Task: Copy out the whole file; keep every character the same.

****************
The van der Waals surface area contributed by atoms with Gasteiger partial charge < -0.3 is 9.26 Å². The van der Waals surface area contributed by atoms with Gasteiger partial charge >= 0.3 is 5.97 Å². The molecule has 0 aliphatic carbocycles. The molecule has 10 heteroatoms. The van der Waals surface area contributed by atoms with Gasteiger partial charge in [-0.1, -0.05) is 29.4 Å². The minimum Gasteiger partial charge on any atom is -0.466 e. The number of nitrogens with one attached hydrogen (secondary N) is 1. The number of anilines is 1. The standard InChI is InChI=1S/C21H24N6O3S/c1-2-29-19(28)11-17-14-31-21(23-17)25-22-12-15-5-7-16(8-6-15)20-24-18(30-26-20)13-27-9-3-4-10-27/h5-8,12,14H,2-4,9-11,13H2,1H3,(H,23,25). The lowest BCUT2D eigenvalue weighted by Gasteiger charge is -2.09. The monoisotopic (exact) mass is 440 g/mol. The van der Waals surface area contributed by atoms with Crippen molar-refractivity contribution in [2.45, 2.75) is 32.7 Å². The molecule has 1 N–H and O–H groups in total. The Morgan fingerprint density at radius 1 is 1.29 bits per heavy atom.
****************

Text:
The van der Waals surface area contributed by atoms with Gasteiger partial charge < -0.3 is 9.26 Å². The van der Waals surface area contributed by atoms with Gasteiger partial charge >= 0.3 is 5.97 Å². The molecule has 0 aliphatic carbocycles. The molecule has 10 heteroatoms. The van der Waals surface area contributed by atoms with Gasteiger partial charge in [-0.1, -0.05) is 29.4 Å². The minimum Gasteiger partial charge on any atom is -0.466 e. The number of nitrogens with one attached hydrogen (secondary N) is 1. The number of anilines is 1. The standard InChI is InChI=1S/C21H24N6O3S/c1-2-29-19(28)11-17-14-31-21(23-17)25-22-12-15-5-7-16(8-6-15)20-24-18(30-26-20)13-27-9-3-4-10-27/h5-8,12,14H,2-4,9-11,13H2,1H3,(H,23,25). The lowest BCUT2D eigenvalue weighted by Gasteiger charge is -2.09. The monoisotopic (exact) mass is 440 g/mol. The van der Waals surface area contributed by atoms with Crippen molar-refractivity contribution in [2.45, 2.75) is 32.7 Å². The molecule has 1 N–H and O–H groups in total. The Morgan fingerprint density at radius 1 is 1.29 bits per heavy atom.